“In the determination of ... any criminal charge against him, everyone is entitled to a fair ... hearing ... by [a] ... tribunal ...”
21. The Court notes that this complaint is not manifestly ill-founded within the meaning of Article 35 § 3 of the Convention. It further notes that it is not inadmissible on any other grounds. It must therefore be declared admissible.
1. The parties' submissions
22. The Government submitted that the non-examination of the applicant's additional appeal on points of law of 12 January 2005 was compatible with the requirements of Article 6 § 1. In particular, the applicant had ten days to contest the Court of Appeal's judgment of 27 December 2004 before the Court of Cassation, pursuant to Article 412 of the Code of Criminal Procedure (CCP). He did lodge an appeal on 31 December 2004, which was examined and dismissed by the Court of Cassation. As to the appeal of 12 January 2005, this appeal was lodged out of time and was therefore left unexamined by the Court of Cassation. The domestic law did not provide for a procedure of submitting a supplementary appeal in addition to the initial appeal. There was not even such a concept as “supplementary appeal” under domestic law. It is true that the domestic law provided for a possibility to file new submissions in the form of an additional appeal. However, the applicant should have done that within the prescribed time-limit.
23. Furthermore, since a copy of the Court of Appeal's judgment was served on the applicant after the expiry of the time-limit for appeal, the applicant had the possibility to request the Court of Cassation under Article 174 of the CCP to restore the time-limit in question. According to well-established judicial practice, the belated delivery of a copy of a judgment was a valid ground for the restoration of a missed time-limit. The applicant, however, failed to avail himself of that possibility.
24. The applicant submitted that he had lodged an appeal within the prescribed time-limit, namely on 31 December 2004, and he was entitled to file new submissions with regard to that appeal in an additional appeal. Such submissions could be filed at any point but early enough to allow the court to study them. A copy of the Court of Appeal's judgment of 27 December 2004 was not served on him within three days as required by Article 412 § 1 of the CCP, but was served in fourteen days, namely after the expiry of the time-limit for appeal. Thus, he was forced to file another document after the receipt of a copy of the above judgment, which was not a separate appeal but rather additional submissions supplementing the appeal of 31 December 2004. At no point did he claim that there was a right under the Armenian criminal procedure law to lodge a “supplementary” or an “additional” appeal as such. The submissions filed on 12 January 2005 were an integral part of the appeal of 31 December 2004 lodged within the prescribed time-limit and the Court of Cassation should not have treated them as a separate appeal. Thus, he had availed himself of his right to file additional submissions as a supplement to his appeal, but these were not examined by the Court of Cassation, in violation of Article 6 § 1.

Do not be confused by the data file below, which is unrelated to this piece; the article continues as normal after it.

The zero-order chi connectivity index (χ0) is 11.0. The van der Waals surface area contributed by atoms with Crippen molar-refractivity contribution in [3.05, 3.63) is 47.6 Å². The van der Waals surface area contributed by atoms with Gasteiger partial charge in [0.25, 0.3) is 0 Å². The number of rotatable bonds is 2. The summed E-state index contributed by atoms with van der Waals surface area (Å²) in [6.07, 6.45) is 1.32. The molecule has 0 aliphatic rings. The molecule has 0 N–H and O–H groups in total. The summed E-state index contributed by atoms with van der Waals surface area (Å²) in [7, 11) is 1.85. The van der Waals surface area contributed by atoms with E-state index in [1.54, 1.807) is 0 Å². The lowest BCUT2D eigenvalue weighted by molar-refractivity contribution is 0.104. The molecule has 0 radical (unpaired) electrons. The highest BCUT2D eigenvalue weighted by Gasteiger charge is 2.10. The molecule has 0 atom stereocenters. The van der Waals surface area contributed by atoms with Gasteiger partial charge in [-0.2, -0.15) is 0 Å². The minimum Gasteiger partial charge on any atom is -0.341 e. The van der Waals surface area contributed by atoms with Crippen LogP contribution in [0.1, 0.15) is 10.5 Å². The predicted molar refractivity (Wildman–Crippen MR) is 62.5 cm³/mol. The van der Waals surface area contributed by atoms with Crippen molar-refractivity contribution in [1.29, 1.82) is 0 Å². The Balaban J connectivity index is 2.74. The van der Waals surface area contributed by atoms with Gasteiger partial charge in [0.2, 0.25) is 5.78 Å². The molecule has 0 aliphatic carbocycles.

2. The Court's assessment
25. The Court reiterates that the “right to a court”, of which the right of access is one aspect, is not absolute; it is subject to limitations permitted by implication, in particular where the conditions of admissibility of an appeal are concerned, since by its very nature it calls for regulation by the State, which enjoys a certain margin of appreciation in this regard. However, these limitations must not restrict or reduce a person's access in such a way or to such an extent that the very essence of the right is impaired; lastly, such limitations will not be compatible with Article 6 § 1 if they do not pursue a legitimate aim or if there is not a reasonable relationship of proportionality between the means employed and the aim sought to be achieved (see Levages Prestations Services v. France, 23 October 1996, § 40, Reports of Judgments and Decisions 1996-V, and Brualla Gómez de la Torre v. Spain, 19 December 1997, § 33, Reports of Judgments and Decisions 1997-VIII). For the right of access to be effective, an individual must have a clear and practical opportunity to challenge an act that is an interference with his rights (see Bellet v. France, 4 December 1995, § 36, Series A no. 333-B).
26. The Court further reiterates that it is in the first place for the national authorities, and notably the courts, to interpret domestic law and that the Court will not substitute its own interpretation for theirs in the absence of arbitrariness. This applies in particular to the courts' interpretation of rules of a procedural nature such as time-limits governing the filing of documents or the lodging of appeals (see, among other authorities, Tejedor García v. Spain, 16 December 1997, § 31, Reports of Judgments and Decisions 1997-VIII).
27. The rules on time-limits for the lodging of applications, appeals or other pleadings are undoubtedly designed to ensure the proper administration of justice and compliance with, in particular, the principle of legal certainty. Those concerned must expect those rules to be applied. However, the rules in question, or their application, should not prevent litigants from making use of an available remedy (see Pérez de Rada Cavanilles v. Spain, 28 October 1998, § 45, Reports of Judgments and Decisions 1998-VIII).